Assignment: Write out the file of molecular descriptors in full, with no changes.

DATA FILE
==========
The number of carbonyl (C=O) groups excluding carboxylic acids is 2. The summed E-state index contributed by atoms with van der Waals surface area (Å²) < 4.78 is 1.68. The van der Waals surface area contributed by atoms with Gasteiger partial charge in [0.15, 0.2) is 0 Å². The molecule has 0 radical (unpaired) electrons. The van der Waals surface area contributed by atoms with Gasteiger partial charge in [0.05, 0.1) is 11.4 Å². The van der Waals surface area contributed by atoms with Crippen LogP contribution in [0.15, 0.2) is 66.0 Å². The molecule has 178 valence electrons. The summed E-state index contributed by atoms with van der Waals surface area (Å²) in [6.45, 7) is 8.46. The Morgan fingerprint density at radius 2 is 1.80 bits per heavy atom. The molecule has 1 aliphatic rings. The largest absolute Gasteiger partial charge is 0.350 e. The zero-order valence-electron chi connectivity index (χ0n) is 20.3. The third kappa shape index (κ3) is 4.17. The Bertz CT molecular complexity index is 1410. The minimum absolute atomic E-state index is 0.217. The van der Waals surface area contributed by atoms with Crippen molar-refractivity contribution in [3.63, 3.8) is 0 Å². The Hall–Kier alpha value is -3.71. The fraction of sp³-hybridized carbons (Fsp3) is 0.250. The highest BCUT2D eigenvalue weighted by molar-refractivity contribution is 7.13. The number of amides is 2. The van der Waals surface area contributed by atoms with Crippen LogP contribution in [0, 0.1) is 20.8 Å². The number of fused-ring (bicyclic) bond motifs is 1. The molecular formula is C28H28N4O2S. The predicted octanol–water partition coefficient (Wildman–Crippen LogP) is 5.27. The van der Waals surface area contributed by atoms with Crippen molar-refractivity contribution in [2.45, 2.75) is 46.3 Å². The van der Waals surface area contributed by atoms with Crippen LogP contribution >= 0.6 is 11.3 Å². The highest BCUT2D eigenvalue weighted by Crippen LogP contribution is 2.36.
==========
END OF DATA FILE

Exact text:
The number of carbonyl (C=O) groups excluding carboxylic acids is 2. The summed E-state index contributed by atoms with van der Waals surface area (Å²) < 4.78 is 1.68. The van der Waals surface area contributed by atoms with Gasteiger partial charge in [0.15, 0.2) is 0 Å². The molecule has 0 radical (unpaired) electrons. The van der Waals surface area contributed by atoms with Gasteiger partial charge in [0.05, 0.1) is 11.4 Å². The van der Waals surface area contributed by atoms with Crippen LogP contribution in [0.15, 0.2) is 66.0 Å². The molecule has 178 valence electrons. The summed E-state index contributed by atoms with van der Waals surface area (Å²) in [6.45, 7) is 8.46. The Morgan fingerprint density at radius 2 is 1.80 bits per heavy atom. The molecule has 1 aliphatic rings. The largest absolute Gasteiger partial charge is 0.350 e. The zero-order valence-electron chi connectivity index (χ0n) is 20.3. The third kappa shape index (κ3) is 4.17. The Bertz CT molecular complexity index is 1410. The minimum absolute atomic E-state index is 0.217. The van der Waals surface area contributed by atoms with Crippen molar-refractivity contribution in [3.63, 3.8) is 0 Å². The Hall–Kier alpha value is -3.71. The fraction of sp³-hybridized carbons (Fsp3) is 0.250. The highest BCUT2D eigenvalue weighted by molar-refractivity contribution is 7.13. The number of amides is 2. The van der Waals surface area contributed by atoms with Crippen LogP contribution in [0, 0.1) is 20.8 Å². The number of fused-ring (bicyclic) bond motifs is 1. The molecular formula is C28H28N4O2S. The predicted octanol–water partition coefficient (Wildman–Crippen LogP) is 5.27. The van der Waals surface area contributed by atoms with Crippen molar-refractivity contribution in [2.45, 2.75) is 46.3 Å². The van der Waals surface area contributed by atoms with Crippen LogP contribution >= 0.6 is 11.3 Å². The highest BCUT2D eigenvalue weighted by Crippen LogP contribution is 2.36.